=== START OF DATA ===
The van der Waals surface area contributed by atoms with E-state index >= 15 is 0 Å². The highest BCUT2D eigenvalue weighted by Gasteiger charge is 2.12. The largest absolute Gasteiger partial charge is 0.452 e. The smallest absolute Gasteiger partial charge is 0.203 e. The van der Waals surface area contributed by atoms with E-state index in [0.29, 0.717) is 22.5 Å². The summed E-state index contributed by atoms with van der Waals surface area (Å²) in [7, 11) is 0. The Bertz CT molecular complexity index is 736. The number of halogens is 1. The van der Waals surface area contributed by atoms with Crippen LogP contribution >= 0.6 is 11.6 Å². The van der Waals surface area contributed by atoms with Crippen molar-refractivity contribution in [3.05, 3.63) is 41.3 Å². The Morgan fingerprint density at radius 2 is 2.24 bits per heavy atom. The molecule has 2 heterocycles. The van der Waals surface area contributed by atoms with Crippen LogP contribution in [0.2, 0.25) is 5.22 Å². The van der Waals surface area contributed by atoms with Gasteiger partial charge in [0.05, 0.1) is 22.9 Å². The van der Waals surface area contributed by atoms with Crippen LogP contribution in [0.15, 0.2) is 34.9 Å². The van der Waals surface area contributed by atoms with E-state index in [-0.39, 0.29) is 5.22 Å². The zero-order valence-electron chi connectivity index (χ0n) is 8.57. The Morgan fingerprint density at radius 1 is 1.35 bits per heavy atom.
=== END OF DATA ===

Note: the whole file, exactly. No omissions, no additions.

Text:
The van der Waals surface area contributed by atoms with E-state index >= 15 is 0 Å². The highest BCUT2D eigenvalue weighted by Gasteiger charge is 2.12. The largest absolute Gasteiger partial charge is 0.452 e. The smallest absolute Gasteiger partial charge is 0.203 e. The van der Waals surface area contributed by atoms with E-state index in [0.29, 0.717) is 22.5 Å². The summed E-state index contributed by atoms with van der Waals surface area (Å²) in [7, 11) is 0. The Bertz CT molecular complexity index is 736. The number of halogens is 1. The van der Waals surface area contributed by atoms with Crippen LogP contribution >= 0.6 is 11.6 Å². The van der Waals surface area contributed by atoms with Crippen molar-refractivity contribution in [3.05, 3.63) is 41.3 Å². The Morgan fingerprint density at radius 2 is 2.24 bits per heavy atom. The molecule has 2 heterocycles. The van der Waals surface area contributed by atoms with Crippen LogP contribution in [0.2, 0.25) is 5.22 Å². The van der Waals surface area contributed by atoms with Gasteiger partial charge in [0.05, 0.1) is 22.9 Å². The van der Waals surface area contributed by atoms with Crippen LogP contribution in [0.15, 0.2) is 34.9 Å². The van der Waals surface area contributed by atoms with E-state index in [-0.39, 0.29) is 5.22 Å². The zero-order valence-electron chi connectivity index (χ0n) is 8.57. The Morgan fingerprint density at radius 1 is 1.35 bits per heavy atom.